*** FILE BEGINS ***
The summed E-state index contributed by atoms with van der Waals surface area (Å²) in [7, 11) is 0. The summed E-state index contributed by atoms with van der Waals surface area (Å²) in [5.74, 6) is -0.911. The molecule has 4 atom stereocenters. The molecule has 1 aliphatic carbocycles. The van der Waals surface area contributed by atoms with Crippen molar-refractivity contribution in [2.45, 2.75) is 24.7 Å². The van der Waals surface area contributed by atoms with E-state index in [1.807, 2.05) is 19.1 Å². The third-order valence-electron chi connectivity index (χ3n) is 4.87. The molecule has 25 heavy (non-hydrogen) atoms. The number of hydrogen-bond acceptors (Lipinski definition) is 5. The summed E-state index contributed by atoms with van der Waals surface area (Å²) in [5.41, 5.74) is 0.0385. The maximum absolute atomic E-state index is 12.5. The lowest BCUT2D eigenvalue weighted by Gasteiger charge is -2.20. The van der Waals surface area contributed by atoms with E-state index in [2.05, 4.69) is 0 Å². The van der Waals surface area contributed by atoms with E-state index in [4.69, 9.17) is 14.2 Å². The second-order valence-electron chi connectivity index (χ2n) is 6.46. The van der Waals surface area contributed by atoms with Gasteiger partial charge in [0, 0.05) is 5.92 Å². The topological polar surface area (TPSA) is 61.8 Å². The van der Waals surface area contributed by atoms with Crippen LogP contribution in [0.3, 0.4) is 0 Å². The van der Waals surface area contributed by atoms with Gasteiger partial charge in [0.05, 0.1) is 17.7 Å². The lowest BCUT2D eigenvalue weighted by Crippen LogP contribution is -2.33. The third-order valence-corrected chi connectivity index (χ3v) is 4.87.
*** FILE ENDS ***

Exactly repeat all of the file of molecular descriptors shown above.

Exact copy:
The summed E-state index contributed by atoms with van der Waals surface area (Å²) in [7, 11) is 0. The summed E-state index contributed by atoms with van der Waals surface area (Å²) in [5.74, 6) is -0.911. The molecule has 4 atom stereocenters. The molecule has 1 aliphatic carbocycles. The van der Waals surface area contributed by atoms with Crippen molar-refractivity contribution in [2.45, 2.75) is 24.7 Å². The van der Waals surface area contributed by atoms with E-state index in [1.807, 2.05) is 19.1 Å². The third-order valence-electron chi connectivity index (χ3n) is 4.87. The molecule has 25 heavy (non-hydrogen) atoms. The number of hydrogen-bond acceptors (Lipinski definition) is 5. The summed E-state index contributed by atoms with van der Waals surface area (Å²) in [5.41, 5.74) is 0.0385. The maximum absolute atomic E-state index is 12.5. The lowest BCUT2D eigenvalue weighted by Gasteiger charge is -2.20. The van der Waals surface area contributed by atoms with E-state index in [2.05, 4.69) is 0 Å². The van der Waals surface area contributed by atoms with E-state index in [4.69, 9.17) is 14.2 Å². The second-order valence-electron chi connectivity index (χ2n) is 6.46. The van der Waals surface area contributed by atoms with Gasteiger partial charge in [0, 0.05) is 5.92 Å². The topological polar surface area (TPSA) is 61.8 Å². The van der Waals surface area contributed by atoms with Crippen LogP contribution in [0.3, 0.4) is 0 Å². The van der Waals surface area contributed by atoms with Gasteiger partial charge in [0.05, 0.1) is 17.7 Å². The lowest BCUT2D eigenvalue weighted by Crippen LogP contribution is -2.33. The third-order valence-corrected chi connectivity index (χ3v) is 4.87.